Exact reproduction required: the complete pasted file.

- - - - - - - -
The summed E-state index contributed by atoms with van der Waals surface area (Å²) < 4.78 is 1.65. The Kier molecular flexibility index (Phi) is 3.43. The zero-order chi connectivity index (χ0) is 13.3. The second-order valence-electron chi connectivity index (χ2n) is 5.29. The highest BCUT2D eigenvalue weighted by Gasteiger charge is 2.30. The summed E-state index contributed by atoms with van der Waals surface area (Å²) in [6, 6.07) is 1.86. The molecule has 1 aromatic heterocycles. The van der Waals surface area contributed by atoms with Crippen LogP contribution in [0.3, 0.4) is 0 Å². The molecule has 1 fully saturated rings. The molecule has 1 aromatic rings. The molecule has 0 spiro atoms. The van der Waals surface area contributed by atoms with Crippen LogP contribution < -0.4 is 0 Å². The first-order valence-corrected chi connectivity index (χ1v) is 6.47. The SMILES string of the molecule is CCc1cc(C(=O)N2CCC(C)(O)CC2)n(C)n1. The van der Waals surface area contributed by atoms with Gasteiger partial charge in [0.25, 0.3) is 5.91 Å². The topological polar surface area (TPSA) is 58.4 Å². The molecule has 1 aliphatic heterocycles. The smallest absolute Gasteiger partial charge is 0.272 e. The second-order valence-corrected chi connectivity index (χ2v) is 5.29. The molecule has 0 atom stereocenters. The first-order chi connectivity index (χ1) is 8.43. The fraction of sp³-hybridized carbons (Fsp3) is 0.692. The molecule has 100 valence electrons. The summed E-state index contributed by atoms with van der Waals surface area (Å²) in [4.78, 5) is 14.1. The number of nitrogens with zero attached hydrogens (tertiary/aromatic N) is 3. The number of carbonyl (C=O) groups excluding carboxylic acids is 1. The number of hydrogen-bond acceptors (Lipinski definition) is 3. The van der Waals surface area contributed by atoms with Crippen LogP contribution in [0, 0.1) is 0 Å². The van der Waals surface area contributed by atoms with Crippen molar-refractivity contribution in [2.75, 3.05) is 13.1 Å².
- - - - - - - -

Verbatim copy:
The summed E-state index contributed by atoms with van der Waals surface area (Å²) < 4.78 is 1.65. The Kier molecular flexibility index (Phi) is 3.43. The zero-order chi connectivity index (χ0) is 13.3. The second-order valence-electron chi connectivity index (χ2n) is 5.29. The highest BCUT2D eigenvalue weighted by Gasteiger charge is 2.30. The summed E-state index contributed by atoms with van der Waals surface area (Å²) in [6, 6.07) is 1.86. The molecule has 1 aromatic heterocycles. The van der Waals surface area contributed by atoms with Crippen LogP contribution in [0.3, 0.4) is 0 Å². The molecule has 1 fully saturated rings. The molecule has 1 aromatic rings. The molecule has 0 spiro atoms. The van der Waals surface area contributed by atoms with Crippen LogP contribution < -0.4 is 0 Å². The first-order valence-corrected chi connectivity index (χ1v) is 6.47. The SMILES string of the molecule is CCc1cc(C(=O)N2CCC(C)(O)CC2)n(C)n1. The van der Waals surface area contributed by atoms with Gasteiger partial charge in [0.25, 0.3) is 5.91 Å². The topological polar surface area (TPSA) is 58.4 Å². The molecule has 1 aliphatic heterocycles. The smallest absolute Gasteiger partial charge is 0.272 e. The second-order valence-corrected chi connectivity index (χ2v) is 5.29. The molecule has 0 atom stereocenters. The first-order chi connectivity index (χ1) is 8.43. The fraction of sp³-hybridized carbons (Fsp3) is 0.692. The molecule has 100 valence electrons. The summed E-state index contributed by atoms with van der Waals surface area (Å²) in [4.78, 5) is 14.1. The number of nitrogens with zero attached hydrogens (tertiary/aromatic N) is 3. The number of carbonyl (C=O) groups excluding carboxylic acids is 1. The number of hydrogen-bond acceptors (Lipinski definition) is 3. The van der Waals surface area contributed by atoms with Crippen LogP contribution in [0, 0.1) is 0 Å². The van der Waals surface area contributed by atoms with Crippen molar-refractivity contribution in [2.75, 3.05) is 13.1 Å².